I didn't immediately learn this trick, however, so the first time I played The Name Game, I was frustratingly thwarted more than once. The most memorable (to me and probably everyone else at the table, due to the rant that ensued after my turn) was Bret Easton Ellis. As apparently everyone except the five people at my friend's kitchen table in Rochester that night knows, Bret Easton Ellis is the author of the notorious 1980s novel Less Than Zero, as well as several other well-known books, including American Psycho and The Rules of Attraction (all of which were made into movies, two of which I've actually seen). At the time, I didn't know this, however. And since I wasn't yet skilled enough in The Name Game to think of other ways to convey this three-part mystery name, I quickly blew my whole turn agonizing over who on earth Bret Easton Ellis could be. Sure, looking back, I could easily have revealed Bret's first name just by asking for the name of the Green Bay Packers quarterback; "Ellis" could quickly have been deciphered with some clue about where immigrants to the US traditionally arrived; and "Easton" could maybe have been reached through some clue about directional orientation or maybe "the opposite of 'Westin' hotels..." I didn't think of this at the time, however, so Bret Easton Ellis became my most memorably frustrating Name Game clue yet.

At the time, I took some small comfort in the fact that Mr. Ellis's name was unfamiliar to everyone else at the table as well. Five reasonably intelligent, well-read adults with college degrees, yet none of us could identify Bret Easton Ellis without a trip to Google or

Now, of course, I will never forget Ellis's name. He is destined to haunt me, the same way the word "pejorative" did after serving as my ousting ticket at the regional spelling bee in sixth grade. My mother and I looked up the then-foreign word that night, and I never heard it again... at least, not for six or seven years. Then I went to college, where my freshman year Intro to Lit. professor suddenly followed some statement made in class with, "I don't mean that in a pejorative sense..." My ears perked up immediately, as they later did on countless other occasions where professors felt compelled to use that word. Perhaps it was on a word-a-day calendar that the Dean of Arts & Sciences gave to every instructor; I can't provide any other explanation for the sudden prevalence in Hibbard Hall of an otherwise not-too-common word.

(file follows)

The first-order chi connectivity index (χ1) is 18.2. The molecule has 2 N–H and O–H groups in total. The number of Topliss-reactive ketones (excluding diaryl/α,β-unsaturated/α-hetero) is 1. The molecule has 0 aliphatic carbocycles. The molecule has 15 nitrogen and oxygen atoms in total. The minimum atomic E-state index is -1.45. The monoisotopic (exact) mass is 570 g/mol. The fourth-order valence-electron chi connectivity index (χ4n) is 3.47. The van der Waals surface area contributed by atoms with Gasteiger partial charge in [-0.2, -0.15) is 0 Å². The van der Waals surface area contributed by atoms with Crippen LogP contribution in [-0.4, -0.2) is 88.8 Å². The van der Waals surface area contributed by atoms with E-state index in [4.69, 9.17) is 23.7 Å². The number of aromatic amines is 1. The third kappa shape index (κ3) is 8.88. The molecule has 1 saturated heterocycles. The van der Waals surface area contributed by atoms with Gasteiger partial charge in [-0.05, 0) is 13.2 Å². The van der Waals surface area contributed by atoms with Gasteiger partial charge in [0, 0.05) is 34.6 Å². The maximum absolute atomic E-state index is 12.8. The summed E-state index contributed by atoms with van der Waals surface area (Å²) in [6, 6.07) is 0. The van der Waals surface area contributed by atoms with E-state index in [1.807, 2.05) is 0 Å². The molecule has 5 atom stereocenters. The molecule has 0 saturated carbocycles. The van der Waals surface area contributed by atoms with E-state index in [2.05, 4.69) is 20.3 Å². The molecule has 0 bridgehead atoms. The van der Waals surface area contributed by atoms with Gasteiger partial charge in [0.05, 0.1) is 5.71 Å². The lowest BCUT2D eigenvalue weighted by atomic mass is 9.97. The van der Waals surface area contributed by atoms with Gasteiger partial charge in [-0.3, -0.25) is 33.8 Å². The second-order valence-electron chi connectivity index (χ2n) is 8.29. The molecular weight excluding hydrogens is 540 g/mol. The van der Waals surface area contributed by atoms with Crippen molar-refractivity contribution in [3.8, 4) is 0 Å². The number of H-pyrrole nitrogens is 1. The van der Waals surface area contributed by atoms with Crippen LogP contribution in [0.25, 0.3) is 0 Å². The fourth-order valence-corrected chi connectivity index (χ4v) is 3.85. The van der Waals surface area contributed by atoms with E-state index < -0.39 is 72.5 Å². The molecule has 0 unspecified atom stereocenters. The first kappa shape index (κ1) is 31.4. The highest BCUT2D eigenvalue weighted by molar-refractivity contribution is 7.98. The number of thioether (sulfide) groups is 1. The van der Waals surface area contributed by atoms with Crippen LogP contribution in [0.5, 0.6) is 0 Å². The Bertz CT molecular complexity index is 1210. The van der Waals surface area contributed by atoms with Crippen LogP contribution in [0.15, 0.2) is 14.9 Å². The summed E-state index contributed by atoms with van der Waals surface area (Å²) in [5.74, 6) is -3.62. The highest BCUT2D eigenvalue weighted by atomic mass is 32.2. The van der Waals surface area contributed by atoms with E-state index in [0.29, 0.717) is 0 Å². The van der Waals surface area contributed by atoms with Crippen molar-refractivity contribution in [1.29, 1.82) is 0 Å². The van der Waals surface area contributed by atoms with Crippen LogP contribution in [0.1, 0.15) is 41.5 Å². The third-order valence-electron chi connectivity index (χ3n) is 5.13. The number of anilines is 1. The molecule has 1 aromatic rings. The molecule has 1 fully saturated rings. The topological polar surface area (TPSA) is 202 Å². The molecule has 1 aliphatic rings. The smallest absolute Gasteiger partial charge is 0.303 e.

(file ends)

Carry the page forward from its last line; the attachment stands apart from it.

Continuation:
Bret Easton Ellis is quickly surfacing in my consciousness in much the same fashion. He's recently published a new novel (Lunar Park), and it's as though the whole of the Internet community is seeking to taunt me for my ignorance of his identity. As if she knows me personally and wants nothing more than to rub my face in my own stupidity, The Old Hag recently wrote...
Bret Easton Ellis needs no introduction. Not because his first novel, Less Than Zero, was a "zeitgeist touchstone," or because he has been profiled in "every magazine and newspaper that existed," or because his name is as "recognizable as most movie stars' or athletes'..."
As recognizable as most movie stars or athletes, eh? Well, my friend the sports computer can name every pitcher in Major League history, and my friend the movie buff can identify nearly every face in US Weekly, but none of us knew Bret Easton Ellis until some stupid game (and my clearly irrational reaction to it) prompted some research.

I had just about gotten over this jab to my literary awareness when I opened my Web browser this morning to see the following lead-in to Salon's cover story for the day:
Savor the end of summer with the season's best novels, including the latest from Cormac McCarthy, Kathryn Harrison, Kelly Link, Bret Easton Ellis and more.
OK, I get it. I'm not as smart as I thought I was. Someone should revoke my English degree. All right.

Or maybe I should, as has been suggested more than once, just stop taking board games so damn seriously.

Friday, August 19, 2005

Teach your children well

Cute fourish-year-old kid at Hollywood Video tonight: "Is that Hillary Duff?"

Cute kid's mom: "Yep, it sure is."

Cute kid: "Why is she on a DVD?"

Me (realizing I don't generally interrupt mother/daughter conversations at video stores but unable to stop myself anyway): "That's an excellent question."

Cute kid's mom (laughing): "Yep, it sure is..."

Thursday, August 18, 2005


  • Sometimes I confuse INXS songs as U2 songs.

  • I don't really know the rules or thoroughly understand the procedures of play for any major team sport.

  • I actually kind of like the cheesy Friday night WB show What I Like About You.

  • Doing math in my head is entirely more difficult for me than it should be.

  • The Godfather completely bored me.

  • I can't get into bed at night without looking under it to make sure no one's there.

  • I rarely floss.

  • I don't remember the last time I ate an actual vegetable in fresh-from-the-produce-department form.

  • I really don't love Lucy.

  • I pick scabs.*

  • The first LP I ever purchased was Tiffany's self-titled debut.